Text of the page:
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When to allow external counsel to work directly with internal clients

In the course of describing the relationship between NEC Corp. of America and Duane Morris, a firm chosen through a drastic convergence process (See my post of May 5, 2008: from 130 to 5 firms), an article mentions that one of Duane Morris’s employment partners “works closely with the HR department of NEC, generally communicating with them, rather than the attorneys in Legal.” Counsel to Counsel, May 28 at 5, adds that the law firm works to replicate such direct client interaction on every matter.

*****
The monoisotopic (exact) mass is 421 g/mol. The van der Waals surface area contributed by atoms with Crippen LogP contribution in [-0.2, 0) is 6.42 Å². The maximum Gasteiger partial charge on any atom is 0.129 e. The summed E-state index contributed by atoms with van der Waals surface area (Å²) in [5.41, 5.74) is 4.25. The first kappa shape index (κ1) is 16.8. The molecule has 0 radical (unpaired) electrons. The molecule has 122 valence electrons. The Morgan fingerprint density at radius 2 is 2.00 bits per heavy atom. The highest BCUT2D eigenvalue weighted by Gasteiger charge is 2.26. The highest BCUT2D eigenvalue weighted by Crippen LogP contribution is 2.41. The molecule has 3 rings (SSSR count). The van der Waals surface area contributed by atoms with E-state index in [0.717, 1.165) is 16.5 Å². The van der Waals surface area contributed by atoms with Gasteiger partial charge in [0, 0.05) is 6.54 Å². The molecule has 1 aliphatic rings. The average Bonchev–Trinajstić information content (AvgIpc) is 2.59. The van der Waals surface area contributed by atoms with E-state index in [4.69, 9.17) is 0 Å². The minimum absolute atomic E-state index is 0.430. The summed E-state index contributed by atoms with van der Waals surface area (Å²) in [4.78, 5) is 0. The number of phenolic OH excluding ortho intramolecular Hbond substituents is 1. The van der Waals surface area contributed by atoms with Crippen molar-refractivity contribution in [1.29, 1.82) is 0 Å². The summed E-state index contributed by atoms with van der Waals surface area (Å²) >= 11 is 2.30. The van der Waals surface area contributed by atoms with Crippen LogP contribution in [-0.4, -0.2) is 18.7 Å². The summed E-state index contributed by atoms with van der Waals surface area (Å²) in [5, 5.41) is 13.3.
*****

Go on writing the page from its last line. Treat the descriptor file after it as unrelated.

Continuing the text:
The general counsel, Gerry Kenny, subscribes to this unmediated legal counsel. “Outside counsel’s ability to work directly with businesspeople helps differentiate the relationship.”

I am of two minds of removing in-house counsel from management of the work of outside counsel. I like the idea because it is more efficient, clients probably favor it, and the law department focuses on its core competency and most useful contributions. I don’t like the idea because why have a law department if clients can just call law firms directly, control over legal costs passes to clients, and responsibility for all legal activities of the company is diluted. If I were force to take a position, I would favor direct contact as the more cost efficient if no inside lawyer has much competency in the area of law.